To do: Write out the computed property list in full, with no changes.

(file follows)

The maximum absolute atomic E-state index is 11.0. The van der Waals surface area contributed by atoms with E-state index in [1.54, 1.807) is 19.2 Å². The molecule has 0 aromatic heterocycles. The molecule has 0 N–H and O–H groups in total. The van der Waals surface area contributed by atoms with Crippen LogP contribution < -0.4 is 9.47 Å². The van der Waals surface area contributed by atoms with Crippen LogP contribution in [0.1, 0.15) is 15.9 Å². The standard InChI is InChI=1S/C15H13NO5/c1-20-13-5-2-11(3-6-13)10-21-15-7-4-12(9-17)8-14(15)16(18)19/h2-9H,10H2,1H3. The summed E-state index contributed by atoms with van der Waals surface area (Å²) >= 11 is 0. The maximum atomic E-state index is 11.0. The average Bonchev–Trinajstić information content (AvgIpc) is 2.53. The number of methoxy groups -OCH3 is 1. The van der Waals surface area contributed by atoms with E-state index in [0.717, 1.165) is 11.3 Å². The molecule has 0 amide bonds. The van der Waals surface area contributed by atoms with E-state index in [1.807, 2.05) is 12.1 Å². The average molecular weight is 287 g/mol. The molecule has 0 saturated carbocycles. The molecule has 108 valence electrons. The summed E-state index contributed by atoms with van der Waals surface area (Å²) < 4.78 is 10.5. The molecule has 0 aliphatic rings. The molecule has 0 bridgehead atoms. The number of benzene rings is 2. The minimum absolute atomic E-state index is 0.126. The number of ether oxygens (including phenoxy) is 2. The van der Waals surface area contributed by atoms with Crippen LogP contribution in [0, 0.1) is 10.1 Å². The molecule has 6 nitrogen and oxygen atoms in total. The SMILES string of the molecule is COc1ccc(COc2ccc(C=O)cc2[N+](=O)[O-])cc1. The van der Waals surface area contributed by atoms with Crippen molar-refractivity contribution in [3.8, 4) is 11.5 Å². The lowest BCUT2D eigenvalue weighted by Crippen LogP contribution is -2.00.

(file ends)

The maximum absolute atomic E-state index is 11.0. The van der Waals surface area contributed by atoms with E-state index in [1.54, 1.807) is 19.2 Å². The molecule has 0 aromatic heterocycles. The molecule has 0 N–H and O–H groups in total. The van der Waals surface area contributed by atoms with Crippen LogP contribution < -0.4 is 9.47 Å². The van der Waals surface area contributed by atoms with Crippen LogP contribution in [0.1, 0.15) is 15.9 Å². The standard InChI is InChI=1S/C15H13NO5/c1-20-13-5-2-11(3-6-13)10-21-15-7-4-12(9-17)8-14(15)16(18)19/h2-9H,10H2,1H3. The summed E-state index contributed by atoms with van der Waals surface area (Å²) >= 11 is 0. The maximum atomic E-state index is 11.0. The average Bonchev–Trinajstić information content (AvgIpc) is 2.53. The number of methoxy groups -OCH3 is 1. The van der Waals surface area contributed by atoms with E-state index in [0.717, 1.165) is 11.3 Å². The molecule has 0 amide bonds. The van der Waals surface area contributed by atoms with E-state index in [1.807, 2.05) is 12.1 Å². The average molecular weight is 287 g/mol. The molecule has 0 saturated carbocycles. The molecule has 108 valence electrons. The summed E-state index contributed by atoms with van der Waals surface area (Å²) < 4.78 is 10.5. The molecule has 0 aliphatic rings. The molecule has 0 bridgehead atoms. The number of benzene rings is 2. The minimum absolute atomic E-state index is 0.126. The number of ether oxygens (including phenoxy) is 2. The van der Waals surface area contributed by atoms with Crippen LogP contribution in [0, 0.1) is 10.1 Å². The molecule has 6 nitrogen and oxygen atoms in total. The SMILES string of the molecule is COc1ccc(COc2ccc(C=O)cc2[N+](=O)[O-])cc1. The van der Waals surface area contributed by atoms with Crippen molar-refractivity contribution in [3.8, 4) is 11.5 Å². The lowest BCUT2D eigenvalue weighted by Crippen LogP contribution is -2.00.